• What Gives? Corporate investment in communities

    Joanne Schofield     |      August 3, 2012

    Businesses are not traditionally thought of as investors in community, but the reality is that more are showing an interest in corporate citizenship and responsibility. Jo-anne Schofield says the sector is hampered by a lack of guidance about what constitutes good practice in community investment.

    Philanthropy is probably not a topic that’s agonised over in the board rooms of corporate Australia, but behind the scenes, some of our biggest companies performers are investing large sums in community initiatives.

    Unlike their mega-wealthy overseas counterparts who have set up high profile foundations to tackle global health and poverty, Australian firms appear to be quietly going about their giving.

  • Roller Derby embodies a community spirit

    Lethal     |      August 2, 2012

    The sport of roller derby may have its origins in America’s banked-track roller skating marathons of the 1930s, but today’s participants are thoroughly modern. Lethal says the sport ticks all the boxes for her with it’s full-contact rules and community spirit.

  • Accessible taxis missing in action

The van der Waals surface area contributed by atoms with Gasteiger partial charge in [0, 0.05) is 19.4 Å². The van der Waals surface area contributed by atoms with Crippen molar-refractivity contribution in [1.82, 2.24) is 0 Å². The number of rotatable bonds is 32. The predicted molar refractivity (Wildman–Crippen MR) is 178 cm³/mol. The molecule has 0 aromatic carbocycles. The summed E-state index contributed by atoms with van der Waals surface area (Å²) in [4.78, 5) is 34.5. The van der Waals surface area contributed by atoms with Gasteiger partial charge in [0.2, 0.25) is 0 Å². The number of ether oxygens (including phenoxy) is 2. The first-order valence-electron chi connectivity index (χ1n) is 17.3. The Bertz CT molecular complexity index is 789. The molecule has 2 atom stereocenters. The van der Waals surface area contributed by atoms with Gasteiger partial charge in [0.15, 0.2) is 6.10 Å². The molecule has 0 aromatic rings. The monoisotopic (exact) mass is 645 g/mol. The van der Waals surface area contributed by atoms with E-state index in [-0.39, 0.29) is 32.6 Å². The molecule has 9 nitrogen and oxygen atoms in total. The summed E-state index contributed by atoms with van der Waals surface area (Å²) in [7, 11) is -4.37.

Tricia Malowney     |      August 1, 2012

    Although response times for accessible taxis should be the same as for other taxis it’s not something that is enforced. Tricia Malowney says governments around Australia need to ensure more taxis suit the needs of the disabled.

  • Australia, clever country or nitwit nation?

    Donald Meyers     |      July 31, 2012

    A lot has changed in Australian tertiary education in the past decades and not all of it has been good for the country, says Donald Meyers. He looks at the impact of reforms on our academic standards.

    Prior to 1990, Australian universities enrolled students largely from the top 20% of high school leavers. All degree programs had academic entry requirements.

    The “reforms” imposed on universities by the Hawke government in the late 1980s in the name of “access” and “equity” provided the perverse incentive to enrol large numbers of students, irrespective of ability, as the easiest way to generate income. A number of institutions now routinely enrol many students from the bottom half of high school leavers.